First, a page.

(HIV and Injection Drug Use in Sweden) "Sexually transmitted infections, such as HIV, are not reported by full identity to the authorities in Sweden. This limits the possibility of following individuals over time and duplicates of notifications concerning the same individual may occur in the surveillance data.
Statistics and other data regarding drugs and drug policies in Sweden, covering all areas including public safety/criminal justice, public health, prevention, treatment, and harm reduction.
(Treatment Clients in Sweden by Substance Used, 2012) "The distribution of drugs changed somewhat in 2008, with cannabis becoming more frequent than heroin. This trend has continued in data for the clients reported from treatment units in 2009: cannabis is now much more frequent than heroin.
"Amphetamine is still the most commonly used drug (29%) among the reported drug clients in treatment outside prisons, followed by cannabis (23%), heroin (17%), other opioids – analgesics and buprenorphine (11%) and benzodiazepines (11%).
(Number of Clients in Treatment in Sweden) "Data on treatment for problematic (or heavy) drug use at a national level is reported in TDI until 2010. In 2009 the reporting system covered 51% of all inpatient and 31% of all outpatient treatment centres. In 2010 the distribution should be similar even if the exact figures are not known.
(Estimated Number of Problem Drug Users in Sweden) "Based on register data from the patient register and from the Prison and Probation Services, it was estimated that there were 29,500 problematic drug users. This corresponds to 38 per cent of the 77,000 people who confirm regular use of illicit drugs in the population survey, or 23 per cent of the 127,000 people who regularly use some type of illicit drug or presomption medicine without a doctors prescriptive [sic].
(Women with Substance Abuse Problems in Sweden) "Drug users, both men and women, are often unemployed, homeless and frequently at the margins of society. Moreover, female drug users most often have less social support and a worse mental health compare to male regular drug users. Most research does not differentiate between genders in their analyses and focus is usually on the male subjects. Women normally make up 20 - 35 % of the subjects in most published studies; however, women often have a more serious addiction.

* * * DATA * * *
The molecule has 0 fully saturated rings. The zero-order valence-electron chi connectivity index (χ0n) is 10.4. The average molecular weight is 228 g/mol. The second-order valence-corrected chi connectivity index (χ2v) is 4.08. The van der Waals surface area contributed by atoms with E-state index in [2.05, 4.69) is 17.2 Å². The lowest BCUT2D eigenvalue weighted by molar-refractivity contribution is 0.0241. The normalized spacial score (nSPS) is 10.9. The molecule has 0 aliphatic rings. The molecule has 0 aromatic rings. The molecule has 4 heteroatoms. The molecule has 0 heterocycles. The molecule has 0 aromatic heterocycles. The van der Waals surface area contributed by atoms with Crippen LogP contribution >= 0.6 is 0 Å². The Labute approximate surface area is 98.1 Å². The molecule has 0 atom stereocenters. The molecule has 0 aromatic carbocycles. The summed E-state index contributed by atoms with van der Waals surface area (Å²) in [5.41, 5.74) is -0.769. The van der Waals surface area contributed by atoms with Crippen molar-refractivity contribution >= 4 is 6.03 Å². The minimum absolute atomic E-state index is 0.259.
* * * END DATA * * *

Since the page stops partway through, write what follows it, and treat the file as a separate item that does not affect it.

(Previous Estimates of Problem Drug Use in Sweden) "Individuals with drug use that could be categorised as problematic are generally a hard-to-reach population, making it difficult to obtain a picture of population size and development. Sweden also lacks a well-established definition of problematic or harmful drug use. In order to reach a more accurate picture of the Problem Drug Use (PDU) population size, as well as their living conditions, three nationwide studies were conducted in 1979, 1992 and 1998.
(Estimated Number of Problem Drug Users in Sweden) "In total, the number of problematic drug users in Sweden was estimated at a rounded of figure of 29,500. This number is not directly comparable to the figures previously derived in Sweden due to differences in both the data sources and the methods used. The national estimate relating to population was 3.2 with the 'all ages' denominator and 4.9 with the 15-64 years of age denominator (see Standard table 7 and 8 for details)."
(Availability and Prices of Drugs in Sweden) "The availability of cannabis resin is judged to have increased over the past 20 years. Both economic availability and physical supply have increased. This assessment is based on the fact that seizures and court cases involving cannabis have increased sharply, at the same time as prices have fallen. However, data for 2010 indicates that this trend may have been broken in that the prices for cannabis resin rose and seizures decreased somewhat.
(Police Authority to Order Drug Tests) "Since drug use is prohibited with a maximum of six months imprisonment, the police are allowed to conduct drug tests (blood or urine) if there is reasonable cause to believe that a person is under the influence of drugs, however not on persons younger than 15 years old. The conservatives have however suggested a change in the legislation so that also these persons could be tested, in order to detect and stop drug use among young teenagers at an early stage.